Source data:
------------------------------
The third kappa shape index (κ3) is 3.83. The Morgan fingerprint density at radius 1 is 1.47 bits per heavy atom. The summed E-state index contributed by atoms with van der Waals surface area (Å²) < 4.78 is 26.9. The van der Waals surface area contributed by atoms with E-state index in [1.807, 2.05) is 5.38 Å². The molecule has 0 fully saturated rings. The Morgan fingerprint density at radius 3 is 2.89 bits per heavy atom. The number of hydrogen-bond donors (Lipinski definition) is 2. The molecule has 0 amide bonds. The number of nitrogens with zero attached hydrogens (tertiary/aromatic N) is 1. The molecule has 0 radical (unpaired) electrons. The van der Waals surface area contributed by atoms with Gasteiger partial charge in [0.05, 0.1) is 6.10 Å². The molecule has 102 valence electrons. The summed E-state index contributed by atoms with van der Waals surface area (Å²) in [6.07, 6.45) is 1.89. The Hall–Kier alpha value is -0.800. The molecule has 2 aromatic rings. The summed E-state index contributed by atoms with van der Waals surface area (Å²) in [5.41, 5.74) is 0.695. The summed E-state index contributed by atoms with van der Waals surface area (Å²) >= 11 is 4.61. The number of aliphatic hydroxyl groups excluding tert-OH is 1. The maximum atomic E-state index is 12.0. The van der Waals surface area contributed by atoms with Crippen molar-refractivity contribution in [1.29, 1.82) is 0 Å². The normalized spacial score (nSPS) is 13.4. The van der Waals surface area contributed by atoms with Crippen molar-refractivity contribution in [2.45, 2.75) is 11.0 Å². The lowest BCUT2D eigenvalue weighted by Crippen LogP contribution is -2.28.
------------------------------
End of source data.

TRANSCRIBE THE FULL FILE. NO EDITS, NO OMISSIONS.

The third kappa shape index (κ3) is 3.83. The Morgan fingerprint density at radius 1 is 1.47 bits per heavy atom. The summed E-state index contributed by atoms with van der Waals surface area (Å²) < 4.78 is 26.9. The van der Waals surface area contributed by atoms with E-state index in [1.807, 2.05) is 5.38 Å². The molecule has 0 fully saturated rings. The Morgan fingerprint density at radius 3 is 2.89 bits per heavy atom. The number of hydrogen-bond donors (Lipinski definition) is 2. The molecule has 0 amide bonds. The number of nitrogens with zero attached hydrogens (tertiary/aromatic N) is 1. The molecule has 0 radical (unpaired) electrons. The van der Waals surface area contributed by atoms with Gasteiger partial charge in [0.05, 0.1) is 6.10 Å². The molecule has 102 valence electrons. The summed E-state index contributed by atoms with van der Waals surface area (Å²) in [6.07, 6.45) is 1.89. The Hall–Kier alpha value is -0.800. The molecule has 2 aromatic rings. The summed E-state index contributed by atoms with van der Waals surface area (Å²) in [5.41, 5.74) is 0.695. The summed E-state index contributed by atoms with van der Waals surface area (Å²) >= 11 is 4.61. The number of aliphatic hydroxyl groups excluding tert-OH is 1. The maximum atomic E-state index is 12.0. The van der Waals surface area contributed by atoms with Crippen molar-refractivity contribution in [1.29, 1.82) is 0 Å². The normalized spacial score (nSPS) is 13.4. The van der Waals surface area contributed by atoms with Crippen molar-refractivity contribution in [2.45, 2.75) is 11.0 Å². The lowest BCUT2D eigenvalue weighted by Crippen LogP contribution is -2.28.